At first glance, “Lost Girl” looks like another one of those Canadian imports picked up mostly for financial reasons. The pilot, however, proves unexpectedly fun — a sort of diluted version of “True Blood,” about a Succubus coming to grips with her own lethal attributes and origins. Granted, the pilot spends a lot of time explaining the rules (Succubi lack the familiarity of vampires and zombies), but the show has wit, style and an enticing lead in the leather-clad Anna Silk. Original it’s not, but “Lost Girl” doesn’t suck.
Silk’s Bo is introduced tending bar, where she intervenes to prevent a young girl, Kenzi (Ksenia Solo), from becoming a victim after her drink’s spiked with a date-rape drug. Yet when she kisses the perp, she draws his very essence out of him, to the point where he withers and dies.
“I sort of drain people,” Bo explains to Kenzi, who manages to document the moment on her cellphone.
Bo’s actions also arouse attention from a detective, Dyson (Kris Holden-Ried), who turns out to be working on behalf of the Fae, a species of Succubi living among — and preying upon — humans, putting the truth in ancient folklore. But until now, Bo had no idea who she or what she is, suddenly thrusting her into a long-simmering skirmish between Dark and Light Fae, with only the uneasy truce between the dueling factions preventing all hell from breaking loose.
Series creator Michelle Lovretta dangles lots of portentous dialogue — lines like, “It’s beginning, then,” and, “What’s meant to be, must be.” Most of it hinges on Bo being highly important in the bigger scheme of things, even as she’s put through a series of tests by the Fae, and starts seeking answers about her past.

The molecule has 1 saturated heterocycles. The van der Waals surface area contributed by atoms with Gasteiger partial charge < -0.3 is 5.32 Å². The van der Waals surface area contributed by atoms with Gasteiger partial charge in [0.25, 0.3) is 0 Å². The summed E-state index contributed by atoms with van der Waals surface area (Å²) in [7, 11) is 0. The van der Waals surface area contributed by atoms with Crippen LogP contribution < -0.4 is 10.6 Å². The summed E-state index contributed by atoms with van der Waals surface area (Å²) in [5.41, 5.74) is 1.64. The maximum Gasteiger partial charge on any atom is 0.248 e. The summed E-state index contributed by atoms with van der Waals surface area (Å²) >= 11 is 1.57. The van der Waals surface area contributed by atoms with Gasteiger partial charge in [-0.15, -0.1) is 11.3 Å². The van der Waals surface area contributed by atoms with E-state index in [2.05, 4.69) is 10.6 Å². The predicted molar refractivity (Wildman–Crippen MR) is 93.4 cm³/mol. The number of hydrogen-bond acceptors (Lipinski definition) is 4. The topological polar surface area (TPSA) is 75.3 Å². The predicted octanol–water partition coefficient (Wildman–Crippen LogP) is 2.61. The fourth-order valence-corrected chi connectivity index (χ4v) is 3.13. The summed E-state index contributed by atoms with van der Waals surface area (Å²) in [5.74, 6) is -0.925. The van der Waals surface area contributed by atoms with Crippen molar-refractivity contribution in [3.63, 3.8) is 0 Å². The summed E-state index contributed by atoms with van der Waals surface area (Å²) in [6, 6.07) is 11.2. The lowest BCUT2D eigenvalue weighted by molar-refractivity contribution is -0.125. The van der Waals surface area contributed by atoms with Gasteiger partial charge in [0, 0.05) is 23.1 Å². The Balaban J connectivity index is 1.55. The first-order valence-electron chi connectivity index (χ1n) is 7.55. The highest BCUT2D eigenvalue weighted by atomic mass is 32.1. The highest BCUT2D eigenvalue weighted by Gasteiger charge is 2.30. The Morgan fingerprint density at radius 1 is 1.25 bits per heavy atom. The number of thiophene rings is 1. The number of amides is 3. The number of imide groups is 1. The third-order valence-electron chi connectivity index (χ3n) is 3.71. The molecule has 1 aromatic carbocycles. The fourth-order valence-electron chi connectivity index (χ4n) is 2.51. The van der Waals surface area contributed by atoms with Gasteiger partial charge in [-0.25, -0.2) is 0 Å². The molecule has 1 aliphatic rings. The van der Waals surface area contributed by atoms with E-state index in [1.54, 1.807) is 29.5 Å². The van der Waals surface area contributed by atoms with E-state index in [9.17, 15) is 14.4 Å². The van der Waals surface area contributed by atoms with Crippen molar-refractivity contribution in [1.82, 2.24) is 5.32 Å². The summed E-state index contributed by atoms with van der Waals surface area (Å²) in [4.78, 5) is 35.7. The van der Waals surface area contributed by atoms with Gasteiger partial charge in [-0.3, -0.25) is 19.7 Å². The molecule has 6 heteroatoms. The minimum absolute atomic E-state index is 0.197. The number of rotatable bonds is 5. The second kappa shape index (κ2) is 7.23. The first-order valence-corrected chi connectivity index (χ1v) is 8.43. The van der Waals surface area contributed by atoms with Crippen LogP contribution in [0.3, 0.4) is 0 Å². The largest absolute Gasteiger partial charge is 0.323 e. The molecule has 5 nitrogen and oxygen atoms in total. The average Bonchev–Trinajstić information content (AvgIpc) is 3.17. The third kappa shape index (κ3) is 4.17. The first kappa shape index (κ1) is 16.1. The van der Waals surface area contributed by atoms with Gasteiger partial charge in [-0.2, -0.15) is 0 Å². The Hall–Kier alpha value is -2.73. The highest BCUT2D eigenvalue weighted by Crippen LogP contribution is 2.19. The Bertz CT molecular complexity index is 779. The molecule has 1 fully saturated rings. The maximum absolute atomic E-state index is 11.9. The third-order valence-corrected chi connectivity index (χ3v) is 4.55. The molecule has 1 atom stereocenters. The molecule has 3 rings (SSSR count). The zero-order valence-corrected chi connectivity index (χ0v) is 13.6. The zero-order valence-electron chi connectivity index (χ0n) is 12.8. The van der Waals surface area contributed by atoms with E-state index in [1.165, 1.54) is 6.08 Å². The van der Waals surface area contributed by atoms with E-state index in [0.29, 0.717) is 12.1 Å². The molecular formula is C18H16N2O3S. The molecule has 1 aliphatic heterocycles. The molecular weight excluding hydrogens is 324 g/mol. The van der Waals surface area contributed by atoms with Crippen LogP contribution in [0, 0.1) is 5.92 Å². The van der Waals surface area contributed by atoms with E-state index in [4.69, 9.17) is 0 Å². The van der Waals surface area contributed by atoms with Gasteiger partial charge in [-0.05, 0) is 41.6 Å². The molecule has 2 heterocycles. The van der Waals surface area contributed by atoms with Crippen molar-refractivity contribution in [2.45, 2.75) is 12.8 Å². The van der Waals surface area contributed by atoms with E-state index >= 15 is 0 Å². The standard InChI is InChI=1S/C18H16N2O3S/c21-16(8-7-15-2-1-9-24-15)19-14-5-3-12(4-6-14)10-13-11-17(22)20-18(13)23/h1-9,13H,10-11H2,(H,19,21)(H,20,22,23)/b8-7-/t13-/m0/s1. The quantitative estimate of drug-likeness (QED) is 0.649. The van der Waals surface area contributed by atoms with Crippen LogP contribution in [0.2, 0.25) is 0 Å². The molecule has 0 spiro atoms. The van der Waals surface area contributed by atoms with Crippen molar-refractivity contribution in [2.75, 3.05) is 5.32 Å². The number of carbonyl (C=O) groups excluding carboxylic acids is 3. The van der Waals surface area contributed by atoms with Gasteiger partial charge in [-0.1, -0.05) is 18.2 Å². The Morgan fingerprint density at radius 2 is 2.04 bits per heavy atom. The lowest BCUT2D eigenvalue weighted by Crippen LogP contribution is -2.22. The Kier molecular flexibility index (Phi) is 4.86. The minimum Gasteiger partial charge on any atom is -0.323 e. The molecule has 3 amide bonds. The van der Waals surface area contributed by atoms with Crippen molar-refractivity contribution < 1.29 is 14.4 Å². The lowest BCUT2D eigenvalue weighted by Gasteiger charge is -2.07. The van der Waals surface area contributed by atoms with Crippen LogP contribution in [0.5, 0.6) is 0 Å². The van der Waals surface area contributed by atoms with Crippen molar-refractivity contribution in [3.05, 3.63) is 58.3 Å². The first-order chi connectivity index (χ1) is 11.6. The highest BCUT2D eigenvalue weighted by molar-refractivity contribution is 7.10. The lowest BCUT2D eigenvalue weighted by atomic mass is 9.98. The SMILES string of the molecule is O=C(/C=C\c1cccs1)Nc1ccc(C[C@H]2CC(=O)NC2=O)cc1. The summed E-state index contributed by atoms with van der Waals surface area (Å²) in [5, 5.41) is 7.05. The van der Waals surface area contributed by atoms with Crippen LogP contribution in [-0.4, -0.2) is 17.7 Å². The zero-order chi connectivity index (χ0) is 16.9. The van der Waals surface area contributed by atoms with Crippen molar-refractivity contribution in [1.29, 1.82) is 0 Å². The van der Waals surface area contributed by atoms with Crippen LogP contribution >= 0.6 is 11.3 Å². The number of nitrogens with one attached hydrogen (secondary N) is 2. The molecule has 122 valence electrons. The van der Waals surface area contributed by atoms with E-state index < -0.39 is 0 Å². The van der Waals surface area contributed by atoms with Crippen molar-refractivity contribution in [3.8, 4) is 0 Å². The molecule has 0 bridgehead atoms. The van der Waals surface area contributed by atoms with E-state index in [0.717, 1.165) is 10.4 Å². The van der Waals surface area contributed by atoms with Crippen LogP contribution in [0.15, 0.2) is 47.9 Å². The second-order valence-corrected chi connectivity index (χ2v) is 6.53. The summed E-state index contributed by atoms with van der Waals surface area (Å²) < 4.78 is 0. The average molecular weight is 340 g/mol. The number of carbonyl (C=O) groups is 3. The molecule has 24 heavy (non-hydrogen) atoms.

Obviously, this sort of outsider-unaware-of-her-destiny plot is hardly new, any more than the “Xena, Warrior Princess” buddy dynamic that emerges between Bo and Kenzi.
Still, “Lost Girl” is stylishly done, and happily doesn’t take itself too seriously, with Bo referring to one Fae’s abode as “early Tolkien.” Bo also describes a kiss from another Succubus as “like the Fourth of July in my mouth.”
The merits aside, the show nearly bogs down in the second hour trying to explain its arcane mythology, and still remains fuzzy on what happens if, say, Bo doesn’t satiate her hunger. How long can a Succubus go without, er, eating?
Fortunately, Silk (whose resume includes “Ghost Whisperer”) provides the requisite mix of seductiveness and danger, establishing a character that could connect with the core of the Syfy crowd — particularly those who already know that “Succubi” is the plural version of her condition.
“Lost Girl” isn’t a great show, certainly, but for those who appreciate such fare, it’s a respectable addition to their genre menu, if not likely to become many people’s fae-vorite.